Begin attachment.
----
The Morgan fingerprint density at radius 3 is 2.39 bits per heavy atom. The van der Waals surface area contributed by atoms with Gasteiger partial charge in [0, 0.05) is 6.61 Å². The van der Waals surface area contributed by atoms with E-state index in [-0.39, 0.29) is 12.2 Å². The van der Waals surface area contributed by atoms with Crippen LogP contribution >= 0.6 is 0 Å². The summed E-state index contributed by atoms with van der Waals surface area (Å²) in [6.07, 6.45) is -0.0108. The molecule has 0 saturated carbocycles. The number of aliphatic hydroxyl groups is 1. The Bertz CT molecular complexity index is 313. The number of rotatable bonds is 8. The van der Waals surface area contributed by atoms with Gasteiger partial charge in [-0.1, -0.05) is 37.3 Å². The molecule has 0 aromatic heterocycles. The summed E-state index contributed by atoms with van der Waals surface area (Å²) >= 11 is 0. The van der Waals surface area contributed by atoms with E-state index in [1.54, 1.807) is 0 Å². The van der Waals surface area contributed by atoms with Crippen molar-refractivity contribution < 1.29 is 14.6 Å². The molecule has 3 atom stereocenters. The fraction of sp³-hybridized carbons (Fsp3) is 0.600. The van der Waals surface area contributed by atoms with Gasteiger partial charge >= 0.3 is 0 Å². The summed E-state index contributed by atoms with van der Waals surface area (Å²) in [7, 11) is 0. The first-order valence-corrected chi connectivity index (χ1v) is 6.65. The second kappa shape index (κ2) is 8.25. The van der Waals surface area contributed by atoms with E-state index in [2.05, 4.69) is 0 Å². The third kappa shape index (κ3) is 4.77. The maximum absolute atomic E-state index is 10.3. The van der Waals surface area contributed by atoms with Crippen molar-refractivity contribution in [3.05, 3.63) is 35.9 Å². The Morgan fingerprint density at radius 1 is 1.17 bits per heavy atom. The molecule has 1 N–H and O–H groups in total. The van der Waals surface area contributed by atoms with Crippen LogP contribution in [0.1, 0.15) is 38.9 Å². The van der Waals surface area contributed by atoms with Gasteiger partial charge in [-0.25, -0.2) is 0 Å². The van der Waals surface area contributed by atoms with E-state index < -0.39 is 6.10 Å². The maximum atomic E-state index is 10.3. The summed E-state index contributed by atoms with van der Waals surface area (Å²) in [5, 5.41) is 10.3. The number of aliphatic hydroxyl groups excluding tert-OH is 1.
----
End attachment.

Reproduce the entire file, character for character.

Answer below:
The Morgan fingerprint density at radius 3 is 2.39 bits per heavy atom. The van der Waals surface area contributed by atoms with Gasteiger partial charge in [0, 0.05) is 6.61 Å². The van der Waals surface area contributed by atoms with E-state index in [-0.39, 0.29) is 12.2 Å². The van der Waals surface area contributed by atoms with Crippen LogP contribution >= 0.6 is 0 Å². The summed E-state index contributed by atoms with van der Waals surface area (Å²) in [6.07, 6.45) is -0.0108. The molecule has 0 saturated carbocycles. The number of aliphatic hydroxyl groups is 1. The Bertz CT molecular complexity index is 313. The number of rotatable bonds is 8. The van der Waals surface area contributed by atoms with Gasteiger partial charge in [-0.1, -0.05) is 37.3 Å². The molecule has 0 aromatic heterocycles. The summed E-state index contributed by atoms with van der Waals surface area (Å²) >= 11 is 0. The van der Waals surface area contributed by atoms with E-state index in [1.54, 1.807) is 0 Å². The van der Waals surface area contributed by atoms with Crippen molar-refractivity contribution < 1.29 is 14.6 Å². The molecule has 3 atom stereocenters. The fraction of sp³-hybridized carbons (Fsp3) is 0.600. The van der Waals surface area contributed by atoms with Gasteiger partial charge >= 0.3 is 0 Å². The summed E-state index contributed by atoms with van der Waals surface area (Å²) in [7, 11) is 0. The first-order valence-corrected chi connectivity index (χ1v) is 6.65. The second kappa shape index (κ2) is 8.25. The van der Waals surface area contributed by atoms with E-state index in [2.05, 4.69) is 0 Å². The third kappa shape index (κ3) is 4.77. The maximum absolute atomic E-state index is 10.3. The van der Waals surface area contributed by atoms with Crippen molar-refractivity contribution in [3.05, 3.63) is 35.9 Å². The Morgan fingerprint density at radius 1 is 1.17 bits per heavy atom. The molecule has 1 N–H and O–H groups in total. The van der Waals surface area contributed by atoms with Crippen LogP contribution in [0.1, 0.15) is 38.9 Å². The van der Waals surface area contributed by atoms with Gasteiger partial charge in [-0.25, -0.2) is 0 Å². The van der Waals surface area contributed by atoms with E-state index < -0.39 is 6.10 Å². The maximum atomic E-state index is 10.3. The summed E-state index contributed by atoms with van der Waals surface area (Å²) in [5, 5.41) is 10.3. The number of aliphatic hydroxyl groups excluding tert-OH is 1.